Virginia’s Democratic governor, Ralph Northam, had called the session to consider a package of gun control bills, including universal background checks and a red flag law.

Instead, on a party-line vote, Republicans voted to adjourn until after the November elections. They asked the Virginia State Crime Commission to examine the Virginia Beach shooting and report back with recommendations.

A few weeks later, right after the mass shootings in El Paso and Dayton, DeSteph appeared on the John Fredericks Show, a conservative talk radio program, and warned against what he called a “knee-jerk reaction” to mass shootings.

“This isn’t a gun control issue,” he said. “This is a mental health issue.”

“What’s gonna work the best?” he said. “Is it more discipline in schools? Is it more fathers in the families? I don’t know…. I don’t think there’s one type of thing that will work here.”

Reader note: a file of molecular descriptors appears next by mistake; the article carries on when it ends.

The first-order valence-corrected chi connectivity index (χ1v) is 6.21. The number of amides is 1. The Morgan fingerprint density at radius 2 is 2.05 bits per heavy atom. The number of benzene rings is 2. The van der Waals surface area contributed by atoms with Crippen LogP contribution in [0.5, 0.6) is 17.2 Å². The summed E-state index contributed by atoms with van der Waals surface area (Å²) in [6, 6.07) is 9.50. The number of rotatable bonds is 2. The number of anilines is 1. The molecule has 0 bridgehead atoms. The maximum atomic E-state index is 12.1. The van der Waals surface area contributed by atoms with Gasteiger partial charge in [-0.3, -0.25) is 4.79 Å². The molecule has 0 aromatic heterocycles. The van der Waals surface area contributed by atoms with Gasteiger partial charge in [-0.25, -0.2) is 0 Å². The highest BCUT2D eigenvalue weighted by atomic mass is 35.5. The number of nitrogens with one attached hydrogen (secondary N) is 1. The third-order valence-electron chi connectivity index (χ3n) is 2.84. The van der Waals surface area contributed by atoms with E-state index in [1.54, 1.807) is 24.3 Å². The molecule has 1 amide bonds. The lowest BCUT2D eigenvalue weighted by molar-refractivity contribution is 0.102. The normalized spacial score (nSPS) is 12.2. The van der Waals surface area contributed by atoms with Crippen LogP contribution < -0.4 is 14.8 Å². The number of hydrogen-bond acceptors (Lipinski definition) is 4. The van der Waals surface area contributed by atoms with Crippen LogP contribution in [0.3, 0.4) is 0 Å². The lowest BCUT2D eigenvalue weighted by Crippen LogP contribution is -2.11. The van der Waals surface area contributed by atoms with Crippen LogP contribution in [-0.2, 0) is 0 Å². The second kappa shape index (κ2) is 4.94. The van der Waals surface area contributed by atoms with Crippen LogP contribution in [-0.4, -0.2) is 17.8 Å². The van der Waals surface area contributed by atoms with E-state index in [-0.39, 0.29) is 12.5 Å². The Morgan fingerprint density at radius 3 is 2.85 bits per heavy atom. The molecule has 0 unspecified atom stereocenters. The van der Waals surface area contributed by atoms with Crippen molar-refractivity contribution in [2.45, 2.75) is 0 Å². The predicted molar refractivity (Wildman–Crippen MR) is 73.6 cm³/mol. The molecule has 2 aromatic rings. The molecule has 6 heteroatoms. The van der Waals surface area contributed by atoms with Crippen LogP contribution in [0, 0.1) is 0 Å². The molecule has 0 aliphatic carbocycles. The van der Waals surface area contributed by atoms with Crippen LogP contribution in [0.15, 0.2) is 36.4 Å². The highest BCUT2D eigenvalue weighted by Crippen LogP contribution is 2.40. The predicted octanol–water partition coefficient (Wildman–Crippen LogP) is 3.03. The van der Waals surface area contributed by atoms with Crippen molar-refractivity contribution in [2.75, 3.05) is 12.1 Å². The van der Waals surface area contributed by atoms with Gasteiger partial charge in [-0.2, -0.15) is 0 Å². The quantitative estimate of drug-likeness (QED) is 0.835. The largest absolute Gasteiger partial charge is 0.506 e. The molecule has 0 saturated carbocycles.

DeSteph’s views align with those of Virginia Beach resident Bruce Johnson, a retired Naval officer who’s a gun owner and an NRA member.

“The NRA is a polarizing organization. I get it,” he says. But when it comes to gun violence, Johnson echoes DeSteph: The problem, he says, isn’t the firearm. It’s what he calls “broken people.”

“Sen. DeSteph is absolutely on point with his message,” Johnson says. “We’re in a world of hurt if he doesn’t win.”

For her part, Cotter Smasal says her push for tighter gun laws is right in step with the views of Virginia voters.